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I'm a new MacBook user, I just bought a MacBook Pro. I love Mac OS X but I couldn't find any decent solution so far to encrypt the whole home folder and secure my data.

I've checked a few solutions so far (FileVault, Knox, Trucrypt) but they either can't encrypt the home folder, have a huge impact on performance and/or introduce the risk of losing data or corrupting the system.

On Windows I just use Truecrypt and it works like a charm for full HDD encryption (which isn't present in the Mac version). Isn't there a decent alternative on Mac?

Your help is much appreciated.

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What, exactly, is wrong with FileVault? – squircle Jul 23 '10 at 3:51
Maybe he didn't know about FileVault? – Mike McQuaid Jul 23 '10 at 9:24
up vote 1 down vote accepted

FileVault will encrypt just your home directory. There's no noticeable difference to performance.

To turn it on go to:  > System Preferences... > Security > FileVault > Turn On FileVault...

It will take a wee while to compress your home folder but then you are done.

It behaves slightly strangely with Time Machine. You can no longer use the GUI features in e.g. iPhoto/Finder to navigate your backups but now need to do it manually. Things are still backed up, though, they are just stored encrypted on the Time Machine disk and you can manually view them or restore your home directory.

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I use a mac. I use FileVault. Hasn't failed me yet (3 years), works perfectly with backups, and performance-wise it really isn't causing me any headaches.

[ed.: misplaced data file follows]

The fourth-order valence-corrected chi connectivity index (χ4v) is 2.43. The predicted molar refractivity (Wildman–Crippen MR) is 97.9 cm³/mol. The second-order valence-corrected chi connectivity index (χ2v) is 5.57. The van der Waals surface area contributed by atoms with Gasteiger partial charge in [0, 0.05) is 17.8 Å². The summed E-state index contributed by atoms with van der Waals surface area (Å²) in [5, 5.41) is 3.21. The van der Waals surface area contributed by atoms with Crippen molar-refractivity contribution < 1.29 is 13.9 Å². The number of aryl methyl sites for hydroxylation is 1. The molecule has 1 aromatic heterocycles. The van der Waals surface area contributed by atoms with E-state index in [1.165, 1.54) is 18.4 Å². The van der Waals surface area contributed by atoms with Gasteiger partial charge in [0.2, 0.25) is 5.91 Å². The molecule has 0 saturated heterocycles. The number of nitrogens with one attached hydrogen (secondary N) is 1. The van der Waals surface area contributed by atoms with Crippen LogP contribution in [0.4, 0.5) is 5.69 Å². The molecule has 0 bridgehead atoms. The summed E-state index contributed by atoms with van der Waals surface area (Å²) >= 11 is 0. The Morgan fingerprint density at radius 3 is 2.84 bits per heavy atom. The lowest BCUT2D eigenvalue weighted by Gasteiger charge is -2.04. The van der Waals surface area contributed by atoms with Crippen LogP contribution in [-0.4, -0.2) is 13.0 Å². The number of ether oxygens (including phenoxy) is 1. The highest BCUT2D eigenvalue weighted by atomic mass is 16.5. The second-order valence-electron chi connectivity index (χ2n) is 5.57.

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FileVault unfortunately doesn't work as well with Time Machine backups. – jtbandes Jul 23 '10 at 4:33
@jtbandes : That's a bit short : "...doesn't work as well...". What do you mean ? Did you have any issue ? – Pierre Jul 23 '10 at 7:09
I haven't tried it personally, but I've heard that it doesn't really work because Time Machine can't get at individual files unless you're logged in, or something like that. I seem to remember maybe it works a little better in Snow Leopard. – jtbandes Jul 23 '10 at 14:14

I use Espionage, which is a nice tool that encrypts arbitrary folders. The thing is, since it is using the built-in tools in OSX, it is easily repairable and recoverable in the event of a data catastrophe and works reasonably well with Dropbox or TimeMachine [1].

Also, I only encrypt folders that do actually contain sensitive data. This way, I can leave performance-critical but security-nonessential data unencrypted. Or you could at least choose to use weaker encryption in border cases. Encrypted folders are stored as encrypted images that automatically mount or unmount to the according folder. The images can also be accessed and manipulated using the built in OSX system tools.

[1] Obviously, backup software can only back up the encrypted images, which makes their content unavailable from within the backup software. Espionage has some help files on how to best work with TimeMachine and Dropbox. Personally, I symlink the mountpoints to my Dropbox, so Dropbox backs up the unencrypted data without ever exposing it unencrypted to my harddrive.

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